Leonard's efficiency fails to compute further when looking at his volume. His 152 two-point attempts are 57 more than the next closest player also downing at least 60 percent of his looks inside the rainbow.

    Oh, and for good measure, Kawhi is also banging in 39.3 percent of his triples, including 42.9 percent of his off-the-bounce treys.

    Shot-making at this level qualifies as God Mode regardless of context. But Kawhi is sustaining offensive ecstasy while working his butt off at the other end.

    No one on the Clippers spent more time guarding Luka Doncic in the first round. And no one has seen more reps against Donovan Mitchell in the second round. Leonard is the rare player saddled with first-option responsibilities at both sides of the floor—and the only one in these playoffs.

    So the next time the Clippers are Clippersing, and Kawhi has gone a little quiet for a beat, and you're wondering why people ever inserted him into the best-player-alive discussion, look to his postseason performance in its totality.

    You'll have your answer.

1. Deandre Ayton, Phoenix Suns

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    Matt York/Associated Press

    Deandre Ayton is putting together the best, most consistent stretch of his career when it matters most. And plenty of people are talking about it.

    Just not enough.

    Call it an occupational hazard. Ayton plays beside two entrenched superstars in Devin Booker and Chris Paul. Secondary consideration and credit is the expectation.

    And again: He hasn't lacked for shine. Paul said Ayton is Phoenix's postseason MVP. Nikola Jokic, the league's actual MVP, called him "amazing." The head tussles and "atta boys" are adding up.

    Still, Ayton's playoffs seem like they're being treated as some sort of novelty, a pleasant revelation on the Suns' thoroughly convincing playoff push. This isn't about one playoff push. His impact has larger implications on Phoenix's future and on his standing relative to the rest of the league. This is simultaneously his breakout and entry into top-10-center territory.

    Forget the raw numbers. They are good—really good: 15.2 points, 10.6 rebounds, 71.6 percent shooting, etc. They're not the reason Ayton is here. His ascent is fueled by self-discovery. He finally looks comfortable in his role as offensive complement and defensive anchor, a balancing act through which he frequently wavered during the regular season.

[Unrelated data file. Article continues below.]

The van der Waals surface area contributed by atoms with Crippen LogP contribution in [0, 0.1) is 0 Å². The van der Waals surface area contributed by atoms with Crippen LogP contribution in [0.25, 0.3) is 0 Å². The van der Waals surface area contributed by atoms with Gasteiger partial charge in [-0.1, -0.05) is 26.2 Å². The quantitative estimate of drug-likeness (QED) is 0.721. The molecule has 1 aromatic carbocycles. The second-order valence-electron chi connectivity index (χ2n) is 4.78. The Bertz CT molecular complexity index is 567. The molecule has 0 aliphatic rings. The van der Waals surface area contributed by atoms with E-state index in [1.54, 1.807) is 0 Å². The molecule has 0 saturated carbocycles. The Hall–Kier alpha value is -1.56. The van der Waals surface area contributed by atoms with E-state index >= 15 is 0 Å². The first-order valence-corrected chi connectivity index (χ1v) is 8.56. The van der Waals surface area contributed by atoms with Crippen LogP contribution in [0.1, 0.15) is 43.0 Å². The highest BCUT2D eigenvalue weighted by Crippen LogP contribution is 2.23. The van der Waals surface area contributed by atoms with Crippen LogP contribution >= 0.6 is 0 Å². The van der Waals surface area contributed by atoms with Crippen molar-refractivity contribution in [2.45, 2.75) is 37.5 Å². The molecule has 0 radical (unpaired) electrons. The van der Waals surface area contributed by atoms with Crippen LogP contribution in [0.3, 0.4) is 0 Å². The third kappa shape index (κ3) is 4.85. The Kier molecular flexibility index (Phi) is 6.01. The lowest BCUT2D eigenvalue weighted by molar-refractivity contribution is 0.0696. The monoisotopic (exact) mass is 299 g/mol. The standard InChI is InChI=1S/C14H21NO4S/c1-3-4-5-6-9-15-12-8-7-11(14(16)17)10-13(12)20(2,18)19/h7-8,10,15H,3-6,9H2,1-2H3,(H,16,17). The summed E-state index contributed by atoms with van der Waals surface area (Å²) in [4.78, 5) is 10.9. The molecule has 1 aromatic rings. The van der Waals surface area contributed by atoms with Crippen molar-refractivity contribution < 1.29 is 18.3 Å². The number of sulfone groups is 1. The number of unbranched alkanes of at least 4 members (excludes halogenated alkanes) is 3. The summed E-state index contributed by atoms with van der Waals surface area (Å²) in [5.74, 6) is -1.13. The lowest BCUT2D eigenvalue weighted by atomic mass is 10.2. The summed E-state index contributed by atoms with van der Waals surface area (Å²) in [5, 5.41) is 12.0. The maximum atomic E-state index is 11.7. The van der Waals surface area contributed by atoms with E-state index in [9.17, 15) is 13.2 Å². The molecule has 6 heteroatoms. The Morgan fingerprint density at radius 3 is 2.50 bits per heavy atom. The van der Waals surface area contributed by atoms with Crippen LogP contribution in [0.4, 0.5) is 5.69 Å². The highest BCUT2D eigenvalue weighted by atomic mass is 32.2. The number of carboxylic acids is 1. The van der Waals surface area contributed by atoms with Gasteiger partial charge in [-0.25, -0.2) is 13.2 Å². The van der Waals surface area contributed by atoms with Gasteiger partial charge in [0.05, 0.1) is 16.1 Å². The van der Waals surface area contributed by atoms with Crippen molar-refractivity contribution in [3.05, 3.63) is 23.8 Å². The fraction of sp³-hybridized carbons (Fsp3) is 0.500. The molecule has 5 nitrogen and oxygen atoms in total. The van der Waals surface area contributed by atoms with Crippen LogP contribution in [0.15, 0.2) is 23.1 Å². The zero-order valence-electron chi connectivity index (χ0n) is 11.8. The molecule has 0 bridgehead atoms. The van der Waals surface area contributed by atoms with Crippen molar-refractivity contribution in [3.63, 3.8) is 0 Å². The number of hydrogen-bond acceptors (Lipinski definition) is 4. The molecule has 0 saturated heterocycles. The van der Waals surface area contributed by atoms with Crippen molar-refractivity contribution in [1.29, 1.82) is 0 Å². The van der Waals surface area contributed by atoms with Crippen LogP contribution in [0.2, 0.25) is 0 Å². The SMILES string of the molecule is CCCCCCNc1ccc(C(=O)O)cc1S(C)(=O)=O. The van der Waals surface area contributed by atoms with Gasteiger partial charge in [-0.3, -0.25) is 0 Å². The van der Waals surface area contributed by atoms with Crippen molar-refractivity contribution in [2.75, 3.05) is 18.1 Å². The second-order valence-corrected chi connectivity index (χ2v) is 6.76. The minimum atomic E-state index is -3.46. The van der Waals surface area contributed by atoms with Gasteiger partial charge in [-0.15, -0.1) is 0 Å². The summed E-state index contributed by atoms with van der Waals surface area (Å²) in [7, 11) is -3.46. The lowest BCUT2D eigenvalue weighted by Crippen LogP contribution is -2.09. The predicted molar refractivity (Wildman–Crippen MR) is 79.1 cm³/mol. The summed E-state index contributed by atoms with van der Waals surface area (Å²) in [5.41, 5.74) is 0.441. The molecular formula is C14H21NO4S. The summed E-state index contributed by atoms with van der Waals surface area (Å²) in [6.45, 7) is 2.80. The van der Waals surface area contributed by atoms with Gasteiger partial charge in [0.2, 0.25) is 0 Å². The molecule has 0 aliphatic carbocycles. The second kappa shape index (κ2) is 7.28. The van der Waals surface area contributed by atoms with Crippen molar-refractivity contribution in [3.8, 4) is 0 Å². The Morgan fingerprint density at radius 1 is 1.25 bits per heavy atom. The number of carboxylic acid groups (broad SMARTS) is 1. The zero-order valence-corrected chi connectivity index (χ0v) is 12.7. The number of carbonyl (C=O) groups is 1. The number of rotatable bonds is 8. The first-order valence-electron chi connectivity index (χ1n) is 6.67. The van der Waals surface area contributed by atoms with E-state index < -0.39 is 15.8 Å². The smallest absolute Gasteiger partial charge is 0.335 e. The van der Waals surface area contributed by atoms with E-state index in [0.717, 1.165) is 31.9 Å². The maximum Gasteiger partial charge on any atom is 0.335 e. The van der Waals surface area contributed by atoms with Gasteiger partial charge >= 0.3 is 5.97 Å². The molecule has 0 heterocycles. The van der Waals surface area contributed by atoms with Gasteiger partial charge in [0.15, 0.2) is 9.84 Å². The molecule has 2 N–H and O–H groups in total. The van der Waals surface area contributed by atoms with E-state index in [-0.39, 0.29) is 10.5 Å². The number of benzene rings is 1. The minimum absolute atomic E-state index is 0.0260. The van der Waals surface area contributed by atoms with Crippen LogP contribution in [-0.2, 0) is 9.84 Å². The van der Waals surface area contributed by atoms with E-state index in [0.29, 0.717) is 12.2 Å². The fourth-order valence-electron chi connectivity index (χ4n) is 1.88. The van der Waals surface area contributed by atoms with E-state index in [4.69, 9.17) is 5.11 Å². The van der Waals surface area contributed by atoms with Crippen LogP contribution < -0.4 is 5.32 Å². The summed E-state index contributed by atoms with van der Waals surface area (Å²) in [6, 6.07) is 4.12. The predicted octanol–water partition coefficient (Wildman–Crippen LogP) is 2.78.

It'd be nice if he was more at home initiating and finishing through contact. But he's getting to the rim harder and more often, and his diligence on the offensive glass remains important. That he has found a happy medium on offense despite fluctuating, unassured volume is incredible, and it gives the Suns real staying power (pending Paul's free agency).

    Ayton's defense has often felt significantly ahead of his performance at the other end. That hasn't changed. He has already guarded Anthony Davis and Nikola Jokic through two rounds and lived to tell not just riveting tales, but a pair of success stories.

    Yes, Davis was banged up. And yes, Jokic still ate. But Ayton made life hell on them. Phoenix won the minutes he spent against Davis and Jokic. The Denver Nuggets, in particular, looked out of character with Ayton tracking the MVP. They averaged 1.08 points per possession whenever he spent part of a play on Jokic. For reference, they put up 1.18 points per possession outside of garbage time during their entire postseason stay.

    Everything from Ayton's movement outside the paint to his staunch verticality around the basket has a profound impact on Phoenix's defense. We'll have to see how he holds up against micro frontcourts (Clippers) or an All-NBA rim-runner (Rudy Gobert) in the next round, but you don't average just 2.6 fouls per 36 minutes while guarding superstars and glean compliments from league MVPs on accident.

    What we're witnessing from Ayton doesn't appear to be a flash in the pan or a glimpse into the theoretical. It looks and feels more like self-actualization.

               

    Unless otherwise noted, stats courtesy of NBA.comBasketball ReferenceStathead or Cleaning the Glass. Salary information via Basketball Insiders and Spotrac.

    Dan Favale covers the NBA for Bleacher Report. Follow him on Twitter (@danfavale), and listen to his Hardwood Knocks podcast, co-hosted by NBA Math's Adam Fromal.